Thomas tells me that what was truly groundbreaking was that parents started to question mainstream education. ‘They were like scientists, exploring alternatives, often abandoning all the structure and age-related yardsticks of school. And it didn’t matter, the children seemed to come out of it very well anyway, well prepared to enter formal education later on.’

Thomas was so intrigued by what he saw that he went on to look in depth at informal home education. With Harriet Pattison, a home educating parent, they recruited and interviewed 26 families. ‘We came up with the idea of the informal curriculum if you like, which is the world around you. And you just pick it up, very much as an extension of the way all children learn in the early years. I’ve reflected since then and I sometimes wonder if there’s more teaching in informal education than there is in formal education, but it’s more at the direction of the child. To an onlooker it might seem to have no structure whatsoever, just snippets and fleeting moments of learning. But to the child it all makes sense and somehow all the bits and pieces coalesce. It’s as if each child has their own theory of learning.’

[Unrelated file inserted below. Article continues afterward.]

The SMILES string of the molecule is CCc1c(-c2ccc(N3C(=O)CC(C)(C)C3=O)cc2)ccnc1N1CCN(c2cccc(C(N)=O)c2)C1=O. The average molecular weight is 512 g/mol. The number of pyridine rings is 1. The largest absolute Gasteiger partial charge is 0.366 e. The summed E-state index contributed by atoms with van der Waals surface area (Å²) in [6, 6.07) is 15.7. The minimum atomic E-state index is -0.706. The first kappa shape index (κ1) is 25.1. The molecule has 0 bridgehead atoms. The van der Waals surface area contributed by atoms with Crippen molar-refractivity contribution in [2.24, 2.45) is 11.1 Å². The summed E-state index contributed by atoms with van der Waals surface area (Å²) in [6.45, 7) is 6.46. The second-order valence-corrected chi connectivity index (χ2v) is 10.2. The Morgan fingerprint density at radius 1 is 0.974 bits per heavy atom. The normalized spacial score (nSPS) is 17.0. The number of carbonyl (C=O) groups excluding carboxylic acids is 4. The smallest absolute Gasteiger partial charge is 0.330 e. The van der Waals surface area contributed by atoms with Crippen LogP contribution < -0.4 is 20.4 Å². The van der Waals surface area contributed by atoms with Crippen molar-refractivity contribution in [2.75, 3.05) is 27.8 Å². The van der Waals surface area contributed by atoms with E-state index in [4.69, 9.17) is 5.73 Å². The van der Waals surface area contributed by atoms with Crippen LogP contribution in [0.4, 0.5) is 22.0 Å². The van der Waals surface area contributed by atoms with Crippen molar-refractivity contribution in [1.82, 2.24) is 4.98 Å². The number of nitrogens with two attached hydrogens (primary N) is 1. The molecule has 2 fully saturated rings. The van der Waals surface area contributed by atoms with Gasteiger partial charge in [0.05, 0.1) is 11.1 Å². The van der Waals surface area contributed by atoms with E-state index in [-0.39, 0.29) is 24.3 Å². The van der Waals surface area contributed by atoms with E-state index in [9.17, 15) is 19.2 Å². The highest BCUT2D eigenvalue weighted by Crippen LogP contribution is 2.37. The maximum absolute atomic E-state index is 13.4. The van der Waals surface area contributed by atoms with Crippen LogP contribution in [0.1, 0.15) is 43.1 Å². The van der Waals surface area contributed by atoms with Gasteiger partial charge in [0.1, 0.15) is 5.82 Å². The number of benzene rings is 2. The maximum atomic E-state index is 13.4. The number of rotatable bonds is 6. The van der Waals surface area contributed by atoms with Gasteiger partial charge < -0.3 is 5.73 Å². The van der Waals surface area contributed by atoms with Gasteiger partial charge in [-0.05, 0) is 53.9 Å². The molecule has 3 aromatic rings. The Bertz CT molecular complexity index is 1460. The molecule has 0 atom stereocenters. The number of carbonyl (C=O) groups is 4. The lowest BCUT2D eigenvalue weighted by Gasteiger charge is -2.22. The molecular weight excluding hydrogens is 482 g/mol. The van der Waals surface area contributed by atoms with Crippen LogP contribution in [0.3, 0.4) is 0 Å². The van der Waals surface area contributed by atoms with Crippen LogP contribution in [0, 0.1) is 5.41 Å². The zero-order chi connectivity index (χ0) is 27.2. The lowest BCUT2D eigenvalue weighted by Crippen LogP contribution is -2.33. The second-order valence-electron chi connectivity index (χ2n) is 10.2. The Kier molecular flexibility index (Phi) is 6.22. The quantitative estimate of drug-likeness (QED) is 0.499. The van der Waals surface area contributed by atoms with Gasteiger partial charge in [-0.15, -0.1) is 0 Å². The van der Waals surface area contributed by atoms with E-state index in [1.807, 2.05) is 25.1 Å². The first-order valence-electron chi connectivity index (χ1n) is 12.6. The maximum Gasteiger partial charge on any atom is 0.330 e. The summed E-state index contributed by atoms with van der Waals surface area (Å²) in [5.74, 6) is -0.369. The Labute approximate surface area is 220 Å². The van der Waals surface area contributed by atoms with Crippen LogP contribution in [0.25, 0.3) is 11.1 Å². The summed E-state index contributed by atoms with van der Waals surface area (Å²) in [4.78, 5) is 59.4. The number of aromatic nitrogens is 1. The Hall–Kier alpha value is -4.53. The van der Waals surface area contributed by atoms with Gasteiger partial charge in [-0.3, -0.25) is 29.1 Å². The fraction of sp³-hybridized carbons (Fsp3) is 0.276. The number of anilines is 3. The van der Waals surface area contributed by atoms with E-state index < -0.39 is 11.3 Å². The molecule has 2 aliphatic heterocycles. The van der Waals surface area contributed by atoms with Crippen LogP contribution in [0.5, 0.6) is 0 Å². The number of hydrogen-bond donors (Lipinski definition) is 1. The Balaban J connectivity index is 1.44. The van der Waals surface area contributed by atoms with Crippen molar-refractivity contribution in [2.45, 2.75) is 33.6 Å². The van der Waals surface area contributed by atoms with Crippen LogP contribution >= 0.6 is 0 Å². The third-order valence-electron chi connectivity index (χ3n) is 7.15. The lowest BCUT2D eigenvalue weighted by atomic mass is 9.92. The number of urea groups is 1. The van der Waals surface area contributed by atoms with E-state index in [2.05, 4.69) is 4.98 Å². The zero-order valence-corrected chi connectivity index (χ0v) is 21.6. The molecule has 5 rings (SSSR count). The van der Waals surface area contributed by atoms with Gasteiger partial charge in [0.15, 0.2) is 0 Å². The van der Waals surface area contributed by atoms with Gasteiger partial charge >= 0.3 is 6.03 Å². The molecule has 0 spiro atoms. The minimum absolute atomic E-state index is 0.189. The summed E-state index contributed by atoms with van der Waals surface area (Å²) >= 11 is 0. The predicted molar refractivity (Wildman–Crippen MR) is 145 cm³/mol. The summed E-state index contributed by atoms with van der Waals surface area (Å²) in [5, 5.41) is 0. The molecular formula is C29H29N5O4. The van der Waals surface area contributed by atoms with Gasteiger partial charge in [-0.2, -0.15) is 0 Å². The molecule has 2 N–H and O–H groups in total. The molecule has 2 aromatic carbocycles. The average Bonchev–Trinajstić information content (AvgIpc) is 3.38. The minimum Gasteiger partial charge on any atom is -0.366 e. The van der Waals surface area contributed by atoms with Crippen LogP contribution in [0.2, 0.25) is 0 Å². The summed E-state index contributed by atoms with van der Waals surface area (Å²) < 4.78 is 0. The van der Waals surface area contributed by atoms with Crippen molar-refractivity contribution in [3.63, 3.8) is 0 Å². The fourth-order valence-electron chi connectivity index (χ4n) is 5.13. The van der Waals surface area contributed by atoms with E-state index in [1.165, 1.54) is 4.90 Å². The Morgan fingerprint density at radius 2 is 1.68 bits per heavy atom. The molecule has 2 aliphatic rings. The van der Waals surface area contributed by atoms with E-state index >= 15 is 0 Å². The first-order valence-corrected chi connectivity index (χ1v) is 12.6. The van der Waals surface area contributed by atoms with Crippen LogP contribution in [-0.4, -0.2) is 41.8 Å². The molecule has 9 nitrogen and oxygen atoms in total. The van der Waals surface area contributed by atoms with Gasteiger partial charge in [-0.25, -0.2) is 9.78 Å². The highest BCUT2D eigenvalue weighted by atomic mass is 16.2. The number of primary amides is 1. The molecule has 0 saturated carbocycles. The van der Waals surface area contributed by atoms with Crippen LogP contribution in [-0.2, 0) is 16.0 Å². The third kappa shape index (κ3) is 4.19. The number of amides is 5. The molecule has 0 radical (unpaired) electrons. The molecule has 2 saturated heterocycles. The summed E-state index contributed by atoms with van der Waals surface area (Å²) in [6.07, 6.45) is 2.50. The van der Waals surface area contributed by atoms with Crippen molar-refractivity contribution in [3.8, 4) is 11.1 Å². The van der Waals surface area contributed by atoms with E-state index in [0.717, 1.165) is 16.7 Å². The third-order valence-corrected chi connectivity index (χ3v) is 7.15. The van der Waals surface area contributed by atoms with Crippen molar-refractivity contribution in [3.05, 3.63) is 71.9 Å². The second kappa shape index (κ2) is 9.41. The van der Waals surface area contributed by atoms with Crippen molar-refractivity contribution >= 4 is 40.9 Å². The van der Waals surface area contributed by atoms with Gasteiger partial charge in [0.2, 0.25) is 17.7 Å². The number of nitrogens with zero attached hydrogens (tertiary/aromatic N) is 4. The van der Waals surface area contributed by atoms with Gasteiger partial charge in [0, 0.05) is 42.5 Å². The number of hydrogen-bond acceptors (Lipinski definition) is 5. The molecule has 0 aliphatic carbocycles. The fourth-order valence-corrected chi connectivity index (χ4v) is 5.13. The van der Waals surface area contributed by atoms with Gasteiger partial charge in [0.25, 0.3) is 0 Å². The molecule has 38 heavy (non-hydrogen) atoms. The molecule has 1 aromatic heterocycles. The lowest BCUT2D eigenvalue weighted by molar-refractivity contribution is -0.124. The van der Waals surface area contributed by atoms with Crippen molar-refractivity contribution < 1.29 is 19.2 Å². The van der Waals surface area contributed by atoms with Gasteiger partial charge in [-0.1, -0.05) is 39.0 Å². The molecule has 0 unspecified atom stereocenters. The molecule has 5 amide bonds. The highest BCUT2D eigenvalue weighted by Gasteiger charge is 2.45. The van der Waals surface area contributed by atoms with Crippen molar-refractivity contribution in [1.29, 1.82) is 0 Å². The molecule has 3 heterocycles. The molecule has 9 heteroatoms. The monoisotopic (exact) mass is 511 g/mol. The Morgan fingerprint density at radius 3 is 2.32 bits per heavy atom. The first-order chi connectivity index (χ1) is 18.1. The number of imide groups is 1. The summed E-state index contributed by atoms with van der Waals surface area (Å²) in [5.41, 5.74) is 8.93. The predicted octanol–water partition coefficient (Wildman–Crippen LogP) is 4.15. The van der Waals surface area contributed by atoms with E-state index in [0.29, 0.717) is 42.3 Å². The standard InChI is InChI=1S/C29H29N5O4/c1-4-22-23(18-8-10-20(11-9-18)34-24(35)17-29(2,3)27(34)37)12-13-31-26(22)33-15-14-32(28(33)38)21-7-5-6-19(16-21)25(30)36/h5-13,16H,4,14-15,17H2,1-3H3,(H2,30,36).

Pattison is now a lecturer in early childhood studies at Liverpool Hope University. She explained to me how she became particularly interested in how children at home learnt to read. For her PhD, she surveyed 311 families, covering 400 children. She described the responses as like opening the floodgates. Parents wrote her pages about the process of their children learning to read – and what they wrote was surprising.